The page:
69. Starting from current program areas and recognized gaps in action and requirements, it is possible to identif y targets for each country and subregion of Africa. A general framework for action will serve to build up capacity in specific GEF programs as well as across the board. Once adopted, modules concerning specific GEF program areas can be included as appro priate, as resources become identified within specific areas.

70. The agenda and time table for the workshop reflect the line suggested to develop such a framework for action:

- after reviewing gaps identified otherwise, which are to be addressed in G EF program areas, specifically where they concern African countries participation, the workshop can look at the situation of CMT in countries most concerned and attempt to draw a list of priorities for action, matching one with the other;

- an identification of general issues to be solved for a a better use of CMT in Africa should show which are of particular importance to the implementation of global environmental programs;

- next step would be to identify which, among action recomme nded, will be tackled by other ESAs and others (including business initiatives), with a view to assess whether this will meet its requirements or whether there is ground to join forces with some ESAs in areas of special significance to GEF;

- priority areas for GEF action should be expected to result from the above. They will have to be organized within a framework for action, responsibilities for each can be proposed and a short term plan should result, taking into account resources availability; modules could be similar to the proposal at present before GEF which aims at building national capacities for integration of climate considerations into development plans;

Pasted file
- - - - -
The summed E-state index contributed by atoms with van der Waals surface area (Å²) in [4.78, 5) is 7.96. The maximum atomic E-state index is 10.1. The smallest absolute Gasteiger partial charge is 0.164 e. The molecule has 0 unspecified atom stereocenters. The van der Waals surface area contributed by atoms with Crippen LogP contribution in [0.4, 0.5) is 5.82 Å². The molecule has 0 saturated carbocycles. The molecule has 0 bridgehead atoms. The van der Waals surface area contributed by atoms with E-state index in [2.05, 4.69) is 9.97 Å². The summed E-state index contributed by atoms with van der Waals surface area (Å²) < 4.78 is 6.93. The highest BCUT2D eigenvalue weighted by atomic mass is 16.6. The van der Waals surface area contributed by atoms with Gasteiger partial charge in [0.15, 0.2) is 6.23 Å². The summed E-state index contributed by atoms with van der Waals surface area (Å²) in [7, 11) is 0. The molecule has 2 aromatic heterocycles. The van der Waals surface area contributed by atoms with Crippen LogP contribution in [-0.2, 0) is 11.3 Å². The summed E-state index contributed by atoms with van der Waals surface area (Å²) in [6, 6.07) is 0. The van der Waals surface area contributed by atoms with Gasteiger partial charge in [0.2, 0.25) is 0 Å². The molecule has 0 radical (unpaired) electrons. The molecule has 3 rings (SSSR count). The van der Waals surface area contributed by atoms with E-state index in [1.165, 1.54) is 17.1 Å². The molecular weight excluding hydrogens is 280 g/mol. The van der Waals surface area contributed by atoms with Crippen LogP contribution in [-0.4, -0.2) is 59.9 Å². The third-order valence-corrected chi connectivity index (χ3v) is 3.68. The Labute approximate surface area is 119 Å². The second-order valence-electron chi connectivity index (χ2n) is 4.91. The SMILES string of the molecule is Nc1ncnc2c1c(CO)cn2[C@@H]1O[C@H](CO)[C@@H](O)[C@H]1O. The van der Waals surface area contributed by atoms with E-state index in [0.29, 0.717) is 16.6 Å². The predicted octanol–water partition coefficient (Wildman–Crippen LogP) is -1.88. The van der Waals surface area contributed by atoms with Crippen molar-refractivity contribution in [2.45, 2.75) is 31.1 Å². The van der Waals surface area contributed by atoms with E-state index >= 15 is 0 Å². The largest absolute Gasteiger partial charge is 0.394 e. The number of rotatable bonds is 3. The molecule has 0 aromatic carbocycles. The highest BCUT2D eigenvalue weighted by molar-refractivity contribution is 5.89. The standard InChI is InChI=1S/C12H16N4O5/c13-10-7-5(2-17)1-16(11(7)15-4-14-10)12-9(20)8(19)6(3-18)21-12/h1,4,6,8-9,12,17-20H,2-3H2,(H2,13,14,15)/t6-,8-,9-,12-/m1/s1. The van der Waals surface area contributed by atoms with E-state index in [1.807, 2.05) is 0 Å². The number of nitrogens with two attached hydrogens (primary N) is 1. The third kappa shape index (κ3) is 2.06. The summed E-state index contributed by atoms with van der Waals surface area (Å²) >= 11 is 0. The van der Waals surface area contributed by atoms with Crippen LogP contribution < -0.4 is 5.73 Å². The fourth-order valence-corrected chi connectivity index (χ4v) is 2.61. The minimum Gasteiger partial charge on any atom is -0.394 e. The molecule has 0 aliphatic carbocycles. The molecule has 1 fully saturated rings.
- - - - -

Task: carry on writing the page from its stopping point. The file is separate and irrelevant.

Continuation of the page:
- action agreed upon should then be set within overall objectives in relation to long term support to the use of CMT for the implementation of GEF programs in Africa.

** Note: ** This is only one of the possible ways to build up a program ** in this area. Reviewers should particularly address this ** theme so that their views can be taken into account when ** drawing up the workshop final agenda.

71. Although requirements would not be very high, resources would have to be included into administrative and program budgets as determined in the above mentioned reviews. Specific financing will also be required for core central tasks, at least until CMT has become an integral part of operations.

72. General guidelines applicable to the use of CMT at various stages of project preparation, development, implemen tation, reporting and evaluation, should be followed in all areas of intervention and by all implementing agencies. They may be developed further but a comment on samples provided in Annex VI would be particularly useful. This can be done on-line, befor e the workshop and should only be brought up for discussion in case major points of disagreement develop.


73. CMT offers possibilities to enhance results of GEF programs as being implemented and to increase the impact of future action . Each goal can be addressed differently when it comes to use of CMT to make these programs effective in Africa but one standard requirement should be to introduce some CMT as part of every GEF work program in the region.